The biosensor according to an embodiment of the invention has the advantages of short response time, simple packing, easy manufacture, and low cost. When compared with conventional FET, this biosensor is more stable, provides better current-leakage protection, and higher sensitivity. In one embodiment of the invention, the biosensor may have a sensitivity of 58 mV/pH and better linearity in a solution having a pH value in the range of 1 to 9, and may be used as a disposable sensing structure.
 In the method according to embodiments of the invention, a gel entrapment is performed by immobilization of an enzyme with a photosensitive polymer on an ion sensitive film, thus the ISFET is favorably used in biosensors. In addition, a commercialized SnO2/SiO2/glass can be directly used to manufacture the enzyme sensing film, thus manufacturing is simplified and cost is reduced.
 In embodiments of the invention, the sensing structure is disposable, thus eliminating problems of enzyme loss due to long-term use and cross contamination.
 A detailed description is given in the following embodiments with reference to the accompanying drawings.
 Embodiments of the invention can be more fully understood by reading the subsequent detailed description and examples with references made to the accompanying drawings, wherein:
FIG. 1a shows a cross-section of the biosensor of an embodiment of the invention.
FIG. 1b shows a cross-section of the sensing structure before the deposition of urease, of an embodiment of the invention.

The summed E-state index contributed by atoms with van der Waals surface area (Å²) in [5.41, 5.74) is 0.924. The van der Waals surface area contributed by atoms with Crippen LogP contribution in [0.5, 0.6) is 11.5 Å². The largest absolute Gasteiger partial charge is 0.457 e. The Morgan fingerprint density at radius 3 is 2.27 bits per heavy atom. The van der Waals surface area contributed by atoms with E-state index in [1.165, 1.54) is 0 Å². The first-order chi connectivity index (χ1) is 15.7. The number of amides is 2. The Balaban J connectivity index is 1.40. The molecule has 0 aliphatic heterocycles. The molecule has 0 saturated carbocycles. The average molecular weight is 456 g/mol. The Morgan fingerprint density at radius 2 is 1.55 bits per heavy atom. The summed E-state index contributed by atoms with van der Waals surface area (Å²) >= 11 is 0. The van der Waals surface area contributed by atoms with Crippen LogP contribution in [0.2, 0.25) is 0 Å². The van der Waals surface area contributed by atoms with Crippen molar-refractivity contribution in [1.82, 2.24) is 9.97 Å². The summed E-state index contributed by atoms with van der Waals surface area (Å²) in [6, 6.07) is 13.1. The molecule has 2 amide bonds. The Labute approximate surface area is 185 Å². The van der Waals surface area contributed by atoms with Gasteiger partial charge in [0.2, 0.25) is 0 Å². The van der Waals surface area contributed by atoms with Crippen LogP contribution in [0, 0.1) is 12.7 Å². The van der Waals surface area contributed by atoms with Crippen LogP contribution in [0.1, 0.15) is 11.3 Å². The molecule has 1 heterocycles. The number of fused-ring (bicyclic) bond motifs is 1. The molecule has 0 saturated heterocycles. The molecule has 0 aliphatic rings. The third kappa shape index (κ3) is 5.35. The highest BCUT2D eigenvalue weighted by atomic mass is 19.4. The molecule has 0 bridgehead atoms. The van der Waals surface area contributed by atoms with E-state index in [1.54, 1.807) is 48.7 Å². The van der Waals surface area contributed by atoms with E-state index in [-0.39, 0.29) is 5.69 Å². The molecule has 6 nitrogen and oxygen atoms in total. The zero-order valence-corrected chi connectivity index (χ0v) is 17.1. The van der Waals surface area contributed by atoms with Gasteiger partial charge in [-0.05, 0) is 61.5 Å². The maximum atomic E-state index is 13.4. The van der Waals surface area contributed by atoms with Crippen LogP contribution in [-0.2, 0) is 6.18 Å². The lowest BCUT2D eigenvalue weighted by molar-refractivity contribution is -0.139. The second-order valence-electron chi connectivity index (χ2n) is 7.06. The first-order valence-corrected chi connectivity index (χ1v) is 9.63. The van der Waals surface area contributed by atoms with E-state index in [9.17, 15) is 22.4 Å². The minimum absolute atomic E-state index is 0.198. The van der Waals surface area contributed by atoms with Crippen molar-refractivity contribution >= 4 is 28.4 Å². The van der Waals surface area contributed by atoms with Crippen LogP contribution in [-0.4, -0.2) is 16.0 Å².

FIG. 1c shows a package of the sensing structure of an embodiment of the invention.
FIG. 2 shows the structure of the urea biosensor measurement system of an embodiment of the invention.
FIG. 3a shows the IDS versus VG curves of the sensitive film at the different pH values in an embodiment of the invention.
FIG. 3b shows the VG versus pH curve of the sensitive film at the different pH values in an embodiment of the invention.
FIGS. 4a-4 e shows the voltage variation with respect to urea solutions having concentrations of 1.25, 10, 40, 80, and 120 mg/dl, respectively, of the urea biosensor of an embodiment of the invention.
FIG. 5 shows the correcting curve between 1.25 mg/dl and 120 mg/dl urea solutions of urea biosensor.
 The biosensor according to the invention has an extended gate field effect transistor structure. The sensing film extended from the gate of the ISFET such that the metal oxide semiconductor field effect transistor components can be separated from a tested solution to avoid the instability of the semiconductor and the signal interference from the solution. In an embodiment of the invention, the urease is immobilized by means of gel entrapment and forms a component of a sensing film. The sensing film can be used to determine the concentration of hydrogen ion or urea in a solution.
 The biosensor according to an embodiment of the invention is illustrated in FIGS. 1a-1 c. Referring to FIG. 1 a, the biosensor 110 having an extended gate field effect transistor structure comprises a metal oxide semiconductor field effect transistor, a sensing unit, and a conductive wire.